Gig Seeker Pro


Band Hip Hop Hip Hop


This band has not uploaded any videos
This band has not uploaded any videos



"Rapper wins again"

Nyles "Witness" Houston has rapped his way to a summer music scholarship - again.

Houston, 17, of Brockton, a junior at Brockton High School, was named the second-place winner of the third annual "Take Back the Music Hip-Hop Songwriting Contest" sponsored by Essence magazine and Berklee College of Music. In 2006, he won second place in the contest.

For his winning entry this year, "The Gamble," Houston was awarded a tuition-free admission in the Berklee five-week summer performance program, the same prize awarded him two years ago

"It was a great experience," said Houston, a self-described Christian rapper. "I met the first-place winners and a lot of other people, and learned a lot of things about music besides rap."

Houston is one of six children, and his mother, Shirley, is a minister. The family is active at Lincoln Congregational Church in Brockton, and the young man gleaned his nickname "Witness" from his Christianity, he said, adding that as a Christian rapper "it's me witnessing to other people about God."

Houston is not sure what road he will take after high school, but for now, he says, "I'll push what I'm doing as a Gospel rapper. Maybe later I'll do something besides rap; I'm still looking. My career will probably be in music, but for now, I'm not sure."

According to one of the contest judges, Prince Charles Alexander, associate professor of music production and engineering at Berklee, Houston's composition "uses the rhythms, verbal intensity, flow and metaphoric techniques of a seasoned rapper," and "deftly critiques the wasted potential of his theoretical protagonist with a flexible use of the English language. Nyles also chose a great beat to rhyme over."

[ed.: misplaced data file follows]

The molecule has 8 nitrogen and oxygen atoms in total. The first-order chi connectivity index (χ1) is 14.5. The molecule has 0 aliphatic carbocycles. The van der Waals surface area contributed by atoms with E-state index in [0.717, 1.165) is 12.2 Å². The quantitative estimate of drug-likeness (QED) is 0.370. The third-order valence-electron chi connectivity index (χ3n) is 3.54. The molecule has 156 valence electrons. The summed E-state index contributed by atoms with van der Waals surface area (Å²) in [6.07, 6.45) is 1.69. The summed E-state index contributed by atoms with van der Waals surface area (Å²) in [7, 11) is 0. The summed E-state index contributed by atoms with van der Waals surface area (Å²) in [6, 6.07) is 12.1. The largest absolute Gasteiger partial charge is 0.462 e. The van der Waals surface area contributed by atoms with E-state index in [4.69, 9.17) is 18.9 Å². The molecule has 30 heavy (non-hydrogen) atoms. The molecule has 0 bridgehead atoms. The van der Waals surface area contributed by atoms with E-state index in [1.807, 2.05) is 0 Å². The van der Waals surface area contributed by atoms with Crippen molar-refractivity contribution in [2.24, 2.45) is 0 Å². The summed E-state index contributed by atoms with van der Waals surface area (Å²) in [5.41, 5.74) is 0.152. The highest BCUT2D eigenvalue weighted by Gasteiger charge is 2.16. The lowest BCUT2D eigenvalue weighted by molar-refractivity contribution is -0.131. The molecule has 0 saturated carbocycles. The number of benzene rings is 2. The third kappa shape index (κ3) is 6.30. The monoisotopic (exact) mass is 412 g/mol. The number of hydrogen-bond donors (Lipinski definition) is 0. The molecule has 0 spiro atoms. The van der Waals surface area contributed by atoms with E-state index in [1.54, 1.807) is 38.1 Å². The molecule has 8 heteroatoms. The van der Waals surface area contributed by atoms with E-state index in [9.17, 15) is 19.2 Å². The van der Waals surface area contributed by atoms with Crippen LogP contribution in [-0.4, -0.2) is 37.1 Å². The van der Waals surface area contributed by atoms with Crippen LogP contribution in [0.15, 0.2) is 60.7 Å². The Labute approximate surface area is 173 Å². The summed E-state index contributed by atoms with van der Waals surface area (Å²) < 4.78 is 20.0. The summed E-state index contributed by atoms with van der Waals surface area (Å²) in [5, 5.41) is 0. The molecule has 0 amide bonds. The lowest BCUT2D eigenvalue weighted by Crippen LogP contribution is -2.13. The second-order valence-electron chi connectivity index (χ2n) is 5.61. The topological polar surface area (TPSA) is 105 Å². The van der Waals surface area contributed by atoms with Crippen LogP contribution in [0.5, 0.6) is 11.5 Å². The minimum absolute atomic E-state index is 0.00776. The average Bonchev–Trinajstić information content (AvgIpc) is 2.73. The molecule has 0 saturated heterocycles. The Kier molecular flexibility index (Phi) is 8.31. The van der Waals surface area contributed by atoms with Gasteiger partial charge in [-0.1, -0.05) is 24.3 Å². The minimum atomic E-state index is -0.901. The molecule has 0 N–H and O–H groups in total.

The contest's two grand prize winners, from Rhode Island and Pennsylvania, and Houston have been invited by Boston Mayor Thomas M. Menino to perform at the 2008 Peace Hip-Hop Festival at Boston's City Hall Plaza on Aug. 2.

The winners were chosen from more than 40 submissions by songwriters between the ages of 15 and 19 nationwide. In a first round of judging, a group of Berklee students and Essence employees picked 10 finalists, and then five were chosen by a panel of hip-hop celebrity judges.

To hear Houston's song, visit essence.com/essence/takebackthemusic/contest/10finalists_08.html.

TOP STUDENTS: Greg Burke (inset), a senior at Xaverian Brothers High School in Westwood, has been chosen as the winner of the Principal's Leadership Award Scholarship, given by the National Association of Secondary School Principals on behalf of Herff Jones Inc. Burke was first chosen as one of 100 state winners from among 4,500 and then named a regional winner. Nine were chosen out of the regional pool.

Bridget Bearden of Braintree has been named a Boardroom Leadership Scholar at Suffolk University's Sawyer Business School. Twenty graduating MBA students were selected as members of the program. To be considered for the program, students must meet the requirements for graduation; write a 500-word essay on what it takes to be a leader in today's global business world; and show leadership capability, skills, and interest.